The ice cold water of the Little Pigeon river... Close your eyes and it's almost like lake Michigan.
This past weekend the lovely Mrs. Farnsworth and I drove to Arrowmont School of Arts and Crafts in Gatlinburg TN to see the Annual Artists-in-Residence (AIR) Exhibition featuring the works of some dear friends. It is hard to believe that the AIR at Arrowmont have been there for almost a year- until you see the works that they have been busy producing. It was a great time to reflect not only on their growth since interviews a year ago during the end of my residency but also to reflect on my own time at Arrowmont with Phil, Chandra, and Lisa. It was surreal to walk through Pollard (the residents house) and the studios seeing things that lay where we had left them when leaving last may. A home away from home.
On the exhibitions title wall the resident artists included this curio-esk grouping of inspiring objects. I found this simple but beautiful inclusion to be very insightful, especially to viewers who would normally not have this more intimate experience. The collected objects are microcosms of the artists studio spaces, giving the viewer a point of reference to the pieces in the exhibition- something that is rarely included in exhibitions. Nice touch.
Shown here are some exquisite pieces by Ashley that deal with the intimate preservation of memory. Included in her display area were dead leaves in and amongst the pedestals and surrounding some skeletal structures of gravestones. I particularly enjoy the piece on the right in that its display also gives it a tombstone form, as is in the reflection as well. Mrs. Farnsworth and I were also quite fond of the piece on the left.
David's work included a very large installation of raw clay affixed to wire structures (wonderful and slightly unnerving to navigate through) as well as some smaller wall hung installations with more wire connective structures and raw clay. There were also some pieces that were only the structure like the piece pictured in the center titled U-Turn. If you look at the negative spaces of that piece, you can see that symbol emerge.
These handsome utilitarian ceramic pieces are the works of Jason. It has been exciting to watch his work evolve and mature over this last year. With surfaces so lush that you may even question whether they should ever leave the wall- the fine china of our generation. The surfaces are of these pieces are a delight to explore... and nearly impossible not to touch. Seeing the leaps and strides of Jason working like a freight train is always inspiring.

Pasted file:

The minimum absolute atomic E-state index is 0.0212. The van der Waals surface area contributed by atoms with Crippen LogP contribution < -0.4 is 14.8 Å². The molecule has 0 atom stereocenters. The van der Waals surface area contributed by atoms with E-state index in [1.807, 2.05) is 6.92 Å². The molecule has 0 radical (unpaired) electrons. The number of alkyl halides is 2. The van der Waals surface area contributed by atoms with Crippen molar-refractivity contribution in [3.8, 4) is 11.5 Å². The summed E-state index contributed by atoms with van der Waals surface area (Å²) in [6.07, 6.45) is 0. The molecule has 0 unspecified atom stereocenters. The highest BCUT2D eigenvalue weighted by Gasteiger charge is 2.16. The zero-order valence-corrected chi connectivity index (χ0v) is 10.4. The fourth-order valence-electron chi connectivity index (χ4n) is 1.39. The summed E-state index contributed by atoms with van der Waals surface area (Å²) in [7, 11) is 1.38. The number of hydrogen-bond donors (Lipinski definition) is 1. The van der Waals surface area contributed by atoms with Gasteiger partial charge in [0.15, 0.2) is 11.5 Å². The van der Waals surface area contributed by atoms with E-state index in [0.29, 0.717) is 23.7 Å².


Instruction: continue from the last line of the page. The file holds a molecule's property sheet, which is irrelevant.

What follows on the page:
Also, notice the subliminal red dots on the surface of the right piece… they inspire viewers to place their own red dots next to the pieces on the wall. (SOLD!)
Jason also exhibited works on paper that included this installation of sewn and printed fabric and paper. This piece was positioned in front of an air duct that kept the pieces flags and banner (Happy Birthday Joseph) waving in anticipation. I wish that I had an image of the statement included on the adjacent wall, which was great.
These jems are the works of Heather. She has been working on some very finely crafted furniture pieces. On the left are three chair/ottoman sets- all of which have woven cord tops. I enjoy the traditional waving process with the modern pop of color. On the right is another well-crafted table with milk paint color and delicate bent laminations on the legs.
Another entery table by Heather.
And lastly, Erin's fabric and painting works. Unfortunately, as I think is common with many textile pieces, you cannot fully appreciate these works without seeing them in person. The intense amount of detail included in these pieces is missed in person to the untrained eye. Erin's work is at once both chaotic and tightly refined, deeply invested with painstaking stitching and exploration of materials and form.
And there you have it. Well done. It was nice to walk around campus while being inundated with memories from my year at the residency. There are details that only those in the group with me would find humor in, such as the binoculars still sitting on the porch waiting to spy across to the next mountain and other evidence of our time. It's always a pleasure to happen across some unexpected reminders as well.